View Single Post
Old 06-26-2009, 06:23 AM   #2 (permalink)
Master EcoModder
roflwaffle's Avatar
Join Date: Dec 2007
Location: Southern California
Posts: 1,490

Camryaro - '92 Toyota Camry LE V6
90 day: 31.12 mpg (US)

Red - '00 Honda Insight

Prius - '05 Toyota Prius

3 - '18 Tesla Model 3
90 day: 152.47 mpg (US)
Thanks: 349
Thanked 120 Times in 79 Posts
The Wh value of a pack is what you should check out if you're interested in energy available, and as a result, range. Calculating energy is easy, just multiply volts w/ amp-hours. The Odyssey batts would then be 12V*13ah=156Wh, and at $100 each, that's ~$.64/Wh, or $640/kWh. The marathon batts are about 384Wh, so at $75 each that's about $195/kWh, and the last poll option is about $1094/kWh.

The problem with using those ah figures, is that they are probably the 20 hour rates, if the battery was discharged completely over 20 hours. Most EVs are discharged much quicker, over a couple hours or so, so because of Peukert's law, the available energy will be much less than whatever the 20hr ah rating is, probably about half of what it is give or take IME, although this depends on the battery's Peukert exponent, which is a pain to find as far as battery specs go. Generally ~1.2-1.5 is the range lead acid batteries fall under, and the effective ah rating drops by ~35-65% compared to the 20hr ah rating, depending of how high the exponent is (higher is worse). The LiFePO4 batteries mentioned have a fairly low exponent, usually about 1.05 or less, so with more current, as is seen w/ an EV, capacity only drops by ~10% or so.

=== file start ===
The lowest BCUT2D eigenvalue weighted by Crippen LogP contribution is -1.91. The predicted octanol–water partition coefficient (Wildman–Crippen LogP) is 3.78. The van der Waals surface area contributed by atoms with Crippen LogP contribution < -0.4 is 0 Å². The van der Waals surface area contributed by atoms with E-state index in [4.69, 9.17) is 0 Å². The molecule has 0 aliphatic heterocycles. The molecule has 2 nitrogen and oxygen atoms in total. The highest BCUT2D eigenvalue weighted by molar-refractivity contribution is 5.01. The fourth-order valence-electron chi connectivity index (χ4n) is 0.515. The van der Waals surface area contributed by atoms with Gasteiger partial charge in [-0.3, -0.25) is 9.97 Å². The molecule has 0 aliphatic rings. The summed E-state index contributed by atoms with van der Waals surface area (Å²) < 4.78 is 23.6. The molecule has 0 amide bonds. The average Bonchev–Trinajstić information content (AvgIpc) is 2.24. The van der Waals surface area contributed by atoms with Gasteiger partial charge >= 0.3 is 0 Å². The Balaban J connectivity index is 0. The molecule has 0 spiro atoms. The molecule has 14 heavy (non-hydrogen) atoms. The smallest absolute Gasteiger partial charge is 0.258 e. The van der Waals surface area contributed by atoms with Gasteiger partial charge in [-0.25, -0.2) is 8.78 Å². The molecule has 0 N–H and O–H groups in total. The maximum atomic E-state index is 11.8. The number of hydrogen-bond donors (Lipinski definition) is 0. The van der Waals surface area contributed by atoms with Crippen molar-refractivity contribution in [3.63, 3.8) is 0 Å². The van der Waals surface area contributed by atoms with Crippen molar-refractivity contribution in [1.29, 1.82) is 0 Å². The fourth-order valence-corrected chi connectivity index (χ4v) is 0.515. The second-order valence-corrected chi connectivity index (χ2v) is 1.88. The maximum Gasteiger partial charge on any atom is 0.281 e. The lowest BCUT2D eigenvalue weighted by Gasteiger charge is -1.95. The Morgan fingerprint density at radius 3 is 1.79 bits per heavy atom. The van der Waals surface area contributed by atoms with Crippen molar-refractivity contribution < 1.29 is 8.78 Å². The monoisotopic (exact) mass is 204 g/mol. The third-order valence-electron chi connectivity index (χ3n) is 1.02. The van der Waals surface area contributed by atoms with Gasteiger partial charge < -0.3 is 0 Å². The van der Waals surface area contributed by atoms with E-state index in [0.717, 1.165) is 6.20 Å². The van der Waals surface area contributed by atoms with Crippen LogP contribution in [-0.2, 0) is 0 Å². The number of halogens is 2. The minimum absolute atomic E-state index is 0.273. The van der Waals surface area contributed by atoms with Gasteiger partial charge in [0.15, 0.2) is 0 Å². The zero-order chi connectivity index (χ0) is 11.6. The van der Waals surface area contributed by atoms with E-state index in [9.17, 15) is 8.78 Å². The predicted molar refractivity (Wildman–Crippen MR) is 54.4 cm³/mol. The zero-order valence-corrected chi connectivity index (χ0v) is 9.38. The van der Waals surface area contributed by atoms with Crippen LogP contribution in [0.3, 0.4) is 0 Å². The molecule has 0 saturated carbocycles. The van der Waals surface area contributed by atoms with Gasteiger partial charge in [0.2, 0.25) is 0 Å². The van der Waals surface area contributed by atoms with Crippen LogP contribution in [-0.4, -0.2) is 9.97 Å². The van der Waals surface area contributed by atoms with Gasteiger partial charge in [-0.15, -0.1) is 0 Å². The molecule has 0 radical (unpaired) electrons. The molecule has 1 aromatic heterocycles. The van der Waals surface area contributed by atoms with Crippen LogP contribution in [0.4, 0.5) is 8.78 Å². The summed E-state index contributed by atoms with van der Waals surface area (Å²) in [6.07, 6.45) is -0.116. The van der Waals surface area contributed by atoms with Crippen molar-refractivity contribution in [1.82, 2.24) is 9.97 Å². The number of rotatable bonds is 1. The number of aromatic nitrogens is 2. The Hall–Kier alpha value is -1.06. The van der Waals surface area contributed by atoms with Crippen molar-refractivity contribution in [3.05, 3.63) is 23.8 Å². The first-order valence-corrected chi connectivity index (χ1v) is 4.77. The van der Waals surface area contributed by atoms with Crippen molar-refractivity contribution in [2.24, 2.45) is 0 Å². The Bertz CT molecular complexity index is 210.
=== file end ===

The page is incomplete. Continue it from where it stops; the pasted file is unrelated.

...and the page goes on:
Anyway, in terms of usable capacity, because of the drop in energy w/ higher current draws, for lead acid, halving the ah rating, and as a result doubling the cost per kWh, gives a good idea as to what the usable energy will cost, so for the above batteries that's ~$1300, ~$400, and ~$2200 per kWh respectively.

Course, this isn't the whole story. Lifespan also matters. A battery that can be cycled twice as much will cost the same for storage as one that can be cycled half of much even if it's twice the price. Lead acid batteries tend to be in the 500 cycle range before they effectively go flat, so dividing the cost per kWh by the number of cycles at whatever percent depth of discharge will give the cost per kWh stored.

For instance, if I have a lead acid battery that's $400/kWh, and it can be cycled 500 times at 80% depth of discharge, then that's 500*.8=400 equivalent full cycles, so the cost is about $400 for 400 equivalent full cycles, $400/400 kWh cycles, and ~$1/kWh in terms of storage costs.

Compared to current LFPs (same as LiFePO4 batteries, and that site has the cheapest I've seen), that are ~$.10-.20/kWh stored, depending on how much the owner can let capacity drop, we're looking at a battery that's five to ten times cheaper to use than the cheapest battery in your poll. LFPs are also lighter, so that helps out w/ acceleration, but on the downside current draw tends to be limited to about 5C, so the most power you can get out is about five times the pack size in kW. Eg a 15kWh pack like the Volt has would only output about 75kW, possibly less if the pack isn't warm enough.

That said, as always, YMMV. If possible, the best course it to build a test bench that will mimic the current draw you'll see when you're driving, so you can see how much capacity drops as the different types of batteries are cycled and ultimately which battery lasts the longest for the least amount of money, which is what most EV builders are shooting for IMO.
  Reply With Quote